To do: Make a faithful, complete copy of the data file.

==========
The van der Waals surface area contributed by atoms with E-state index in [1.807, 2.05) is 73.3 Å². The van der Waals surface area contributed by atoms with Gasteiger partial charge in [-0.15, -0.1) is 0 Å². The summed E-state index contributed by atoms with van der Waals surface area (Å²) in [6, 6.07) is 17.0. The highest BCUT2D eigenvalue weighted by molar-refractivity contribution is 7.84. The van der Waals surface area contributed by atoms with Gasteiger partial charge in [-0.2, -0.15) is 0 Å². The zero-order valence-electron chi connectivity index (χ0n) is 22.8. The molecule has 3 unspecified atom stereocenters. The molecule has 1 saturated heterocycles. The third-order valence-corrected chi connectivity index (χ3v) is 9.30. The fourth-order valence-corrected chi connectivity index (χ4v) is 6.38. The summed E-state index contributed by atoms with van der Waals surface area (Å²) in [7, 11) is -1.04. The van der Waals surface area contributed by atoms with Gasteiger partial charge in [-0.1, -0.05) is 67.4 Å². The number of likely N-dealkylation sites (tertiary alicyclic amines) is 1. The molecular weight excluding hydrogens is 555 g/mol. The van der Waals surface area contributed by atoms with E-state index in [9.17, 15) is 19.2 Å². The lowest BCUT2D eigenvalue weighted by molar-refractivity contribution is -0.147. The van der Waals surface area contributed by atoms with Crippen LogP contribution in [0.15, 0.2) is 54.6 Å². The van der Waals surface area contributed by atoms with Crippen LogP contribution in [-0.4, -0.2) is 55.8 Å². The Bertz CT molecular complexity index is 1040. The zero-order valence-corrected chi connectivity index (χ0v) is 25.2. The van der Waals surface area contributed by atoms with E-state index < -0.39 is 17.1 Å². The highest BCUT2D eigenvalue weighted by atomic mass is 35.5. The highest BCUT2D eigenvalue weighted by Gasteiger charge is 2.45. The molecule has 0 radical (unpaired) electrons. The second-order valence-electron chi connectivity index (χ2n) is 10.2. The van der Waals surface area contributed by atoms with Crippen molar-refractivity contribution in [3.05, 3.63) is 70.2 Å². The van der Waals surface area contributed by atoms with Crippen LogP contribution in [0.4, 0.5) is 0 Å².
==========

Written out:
The van der Waals surface area contributed by atoms with E-state index in [1.807, 2.05) is 73.3 Å². The van der Waals surface area contributed by atoms with Gasteiger partial charge in [-0.15, -0.1) is 0 Å². The summed E-state index contributed by atoms with van der Waals surface area (Å²) in [6, 6.07) is 17.0. The highest BCUT2D eigenvalue weighted by molar-refractivity contribution is 7.84. The van der Waals surface area contributed by atoms with Gasteiger partial charge in [-0.2, -0.15) is 0 Å². The zero-order valence-electron chi connectivity index (χ0n) is 22.8. The molecule has 3 unspecified atom stereocenters. The molecule has 1 saturated heterocycles. The third-order valence-corrected chi connectivity index (χ3v) is 9.30. The fourth-order valence-corrected chi connectivity index (χ4v) is 6.38. The summed E-state index contributed by atoms with van der Waals surface area (Å²) in [7, 11) is -1.04. The van der Waals surface area contributed by atoms with Gasteiger partial charge in [-0.1, -0.05) is 67.4 Å². The number of likely N-dealkylation sites (tertiary alicyclic amines) is 1. The molecular weight excluding hydrogens is 555 g/mol. The van der Waals surface area contributed by atoms with E-state index in [9.17, 15) is 19.2 Å². The lowest BCUT2D eigenvalue weighted by molar-refractivity contribution is -0.147. The van der Waals surface area contributed by atoms with Crippen LogP contribution in [0.15, 0.2) is 54.6 Å². The van der Waals surface area contributed by atoms with Crippen LogP contribution in [-0.4, -0.2) is 55.8 Å². The Bertz CT molecular complexity index is 1040. The zero-order valence-corrected chi connectivity index (χ0v) is 25.2. The van der Waals surface area contributed by atoms with E-state index < -0.39 is 17.1 Å². The highest BCUT2D eigenvalue weighted by atomic mass is 35.5. The highest BCUT2D eigenvalue weighted by Gasteiger charge is 2.45. The molecule has 0 radical (unpaired) electrons. The second-order valence-electron chi connectivity index (χ2n) is 10.2. The van der Waals surface area contributed by atoms with Crippen molar-refractivity contribution in [3.05, 3.63) is 70.2 Å². The van der Waals surface area contributed by atoms with Crippen LogP contribution in [0.4, 0.5) is 0 Å².